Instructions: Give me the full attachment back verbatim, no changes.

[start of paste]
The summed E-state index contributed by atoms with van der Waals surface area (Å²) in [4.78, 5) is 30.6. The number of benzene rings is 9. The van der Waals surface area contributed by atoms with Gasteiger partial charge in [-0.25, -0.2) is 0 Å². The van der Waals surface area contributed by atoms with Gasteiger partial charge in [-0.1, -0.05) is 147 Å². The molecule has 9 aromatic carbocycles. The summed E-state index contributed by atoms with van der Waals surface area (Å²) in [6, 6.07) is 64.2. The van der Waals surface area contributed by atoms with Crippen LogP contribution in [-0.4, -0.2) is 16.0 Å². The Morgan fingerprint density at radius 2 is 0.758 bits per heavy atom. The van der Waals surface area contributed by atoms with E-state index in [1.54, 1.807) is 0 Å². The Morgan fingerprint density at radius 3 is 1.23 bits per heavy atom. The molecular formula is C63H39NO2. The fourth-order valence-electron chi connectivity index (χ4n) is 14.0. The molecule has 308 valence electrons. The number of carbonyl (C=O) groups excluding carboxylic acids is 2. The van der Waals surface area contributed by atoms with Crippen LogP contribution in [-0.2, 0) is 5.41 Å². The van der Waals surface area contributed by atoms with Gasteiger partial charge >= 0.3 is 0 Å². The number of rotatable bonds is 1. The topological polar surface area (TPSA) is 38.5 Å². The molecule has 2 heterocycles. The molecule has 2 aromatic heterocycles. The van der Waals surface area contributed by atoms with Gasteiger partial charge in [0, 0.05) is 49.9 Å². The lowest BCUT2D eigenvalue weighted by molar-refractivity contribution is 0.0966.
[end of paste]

The summed E-state index contributed by atoms with van der Waals surface area (Å²) in [4.78, 5) is 30.6. The number of benzene rings is 9. The van der Waals surface area contributed by atoms with Gasteiger partial charge in [-0.25, -0.2) is 0 Å². The van der Waals surface area contributed by atoms with Gasteiger partial charge in [-0.1, -0.05) is 147 Å². The molecule has 9 aromatic carbocycles. The summed E-state index contributed by atoms with van der Waals surface area (Å²) in [6, 6.07) is 64.2. The van der Waals surface area contributed by atoms with Crippen LogP contribution in [-0.4, -0.2) is 16.0 Å². The Morgan fingerprint density at radius 2 is 0.758 bits per heavy atom. The van der Waals surface area contributed by atoms with E-state index in [1.54, 1.807) is 0 Å². The Morgan fingerprint density at radius 3 is 1.23 bits per heavy atom. The molecular formula is C63H39NO2. The fourth-order valence-electron chi connectivity index (χ4n) is 14.0. The molecule has 308 valence electrons. The number of carbonyl (C=O) groups excluding carboxylic acids is 2. The van der Waals surface area contributed by atoms with Crippen LogP contribution in [-0.2, 0) is 5.41 Å². The van der Waals surface area contributed by atoms with Gasteiger partial charge >= 0.3 is 0 Å². The number of rotatable bonds is 1. The topological polar surface area (TPSA) is 38.5 Å². The molecule has 2 heterocycles. The molecule has 2 aromatic heterocycles. The van der Waals surface area contributed by atoms with Gasteiger partial charge in [0, 0.05) is 49.9 Å². The lowest BCUT2D eigenvalue weighted by molar-refractivity contribution is 0.0966.